Two news stories this week in Britain have stirred up some old controversies about the quality and merits of popular reporting on medical matters.
The tragic death of a 14-year-old girl after receiving the new cervical cancer vaccine stirred up all sorts of issues.
So it wasn't long before the critics emerged from the woodwork and accused the media of getting everything wrong or pursuing private agendas (yes, sometimes some newspapers do have their own agendas). Here is a report from The Guardian criticising the reporting of the death of a 14-year-old girl after receiving the HPV vaccine.
A second story has also upset quite a few people - because it implied that households with parents who work full time weren't looking after their children properly. We tucked the report away as four paragraphs in the middle of a round up of child health here. Instinctively, we felt it raised all sorts of social issues rather than establishing any direct health links between parents working and their children's lifestyles. Some British newspapers made a big thing of it and upset many of their readers. Here is blogger Jayne Howarth, (who occasionally writes for Englemed) letting rip at the research.
The problem with these controversies is it begins to sound as if some people think these stories should not be reported. For when they are reported, there is always scope for misunderstanding and distortion of facts, on the part of headline writers and editors as well as readers.
I'm not sure that the critics of the reporting of the cervical cancer vaccine story really get the problem. It appears, according to statements released yesterday, that the teenager had an underlying and hidden medical condition - it emerges today it was a cancer in the area of the heart. Nobody yet knows whether the vaccine - or the shock of vaccination - triggered her collapse. The vaccine is being offered to every teenage girl in the country - so if it is going to cause fatal reactions to hidden "underlying medical conditions", that surely seems a legitimate question of public policy. And it is a real concern for parents, unless they can be reassured their child does not have "hidden" conditions that won't also cause a big reaction.
The story about working parents is more problematic. Instinctively, it seemed a story that needed treating with caution. Usually in these instances, you can spot the flaw quickly - not many people in the study, other factors, eg smoking, not properly accounted for, dodgy source. In this instance the number of children involved was quite large, about 12,500 and the source reputable - but it felt as if the phrase "working parents" stood for a load of other issues. Instead we focused on a story from Sweden, published in the same journal, the Journal of Epidemiology and Community Health, about pecking order in the playground. And we took pains the highlight the main query about that particular study - it was from Sweden, which may well not be like other countries.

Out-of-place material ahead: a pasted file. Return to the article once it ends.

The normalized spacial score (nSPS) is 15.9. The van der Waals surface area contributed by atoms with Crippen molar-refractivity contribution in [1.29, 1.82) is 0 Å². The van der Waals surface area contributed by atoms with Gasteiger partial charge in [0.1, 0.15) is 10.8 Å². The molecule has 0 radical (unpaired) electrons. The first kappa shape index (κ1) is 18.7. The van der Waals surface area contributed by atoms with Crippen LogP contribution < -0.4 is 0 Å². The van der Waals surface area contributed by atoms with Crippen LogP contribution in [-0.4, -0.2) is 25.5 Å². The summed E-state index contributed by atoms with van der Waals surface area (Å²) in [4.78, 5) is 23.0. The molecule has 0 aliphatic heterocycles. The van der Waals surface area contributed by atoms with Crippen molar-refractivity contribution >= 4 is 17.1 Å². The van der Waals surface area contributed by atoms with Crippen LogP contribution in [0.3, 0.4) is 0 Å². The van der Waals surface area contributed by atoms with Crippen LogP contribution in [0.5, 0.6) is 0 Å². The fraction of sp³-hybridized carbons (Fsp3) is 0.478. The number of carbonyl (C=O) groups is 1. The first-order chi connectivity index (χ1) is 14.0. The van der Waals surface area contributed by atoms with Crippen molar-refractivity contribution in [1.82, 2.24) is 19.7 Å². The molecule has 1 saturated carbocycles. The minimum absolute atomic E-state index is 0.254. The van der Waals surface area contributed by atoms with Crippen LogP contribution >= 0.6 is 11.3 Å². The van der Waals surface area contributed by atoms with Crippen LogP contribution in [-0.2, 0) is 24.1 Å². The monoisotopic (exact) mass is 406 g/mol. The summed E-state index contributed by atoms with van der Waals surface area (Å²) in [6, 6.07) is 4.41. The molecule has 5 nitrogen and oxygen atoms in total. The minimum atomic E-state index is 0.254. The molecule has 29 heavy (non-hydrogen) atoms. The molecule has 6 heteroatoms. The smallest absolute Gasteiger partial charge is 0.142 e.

The NHS Choices analysis of the working parents story was particularly interesting and detailed. It seems to boil down to how the findings are interpreted.
Sometime ago I blogged about some guidelines for assessing medical stories. Dr Alicia White apparently provides analysis for NHS Choices and has published her own guidelines for "reading" medical news, which expand on the theme, stressing, for instance, the difference between studies involving humans and those involving laboratory animals.
In our last posting, about the new world of news reporting on the web, we suggested that writers start learning to show greater respect for the intelligence and education level of their readers.
The problem with debunking all medical reports and all scary headlines is that it gives out a rather old-fashioned and patronising message - that only the experts can make sense of the evidence. That's not the world we live in now - the public is thirsty for information and doesn't always trust 'experts', knowing they are not always right. Sometimes it is true people flit - or tweet - from headline to headline. But if they are interested in a topic, they will dig deep, checking sources and challenging conclusions.
Both readers and writers need to understand one simple thing about medical news: it is that very, very few individual pieces of research change understanding of health and medicine.
Those that do, tend to involve very large numbers of people - hundreds of thousands. Good doctors and the public health specialists who assess evidence pull together and assess large numbers of pieces of research. Sometimes they are slow to do so and sometimes they get it wrong. Look how long it took for all the problems with hormone replacement therapy to emerge. And how long it took for British government scientists to put a stop to cattle being fed the brains of other cattle. And I'm still not convinced (and here) that British medicine isn't over-reliant on drugs to treat blood pressure when overwhelming evidence from the USA and elsewhere suggests that fitness and good diet can be effective.
So it's no wonder that the public want faster information and they want a chance to decide for themselves. From a reporting point of view, the most helpful medical organisations are those that get in fast with response and explanation. Full praise here to the British Heart Foundation who were quick to challenge a study that could have been read as disputing that eating fish is good for the heart. Report here. But it didn't happen in the case of the Coventry death - and public statements continue to be erratic and poorly sourced.
Another study involved 39,000 people in 29 Asian countries and we blogged on it a few months ago. And it reached the curious and surprising conclusion that those who "trust" the media are the healthiest. A rogue study? Perhaps.Or perhaps an argument for more rather than less health reporting.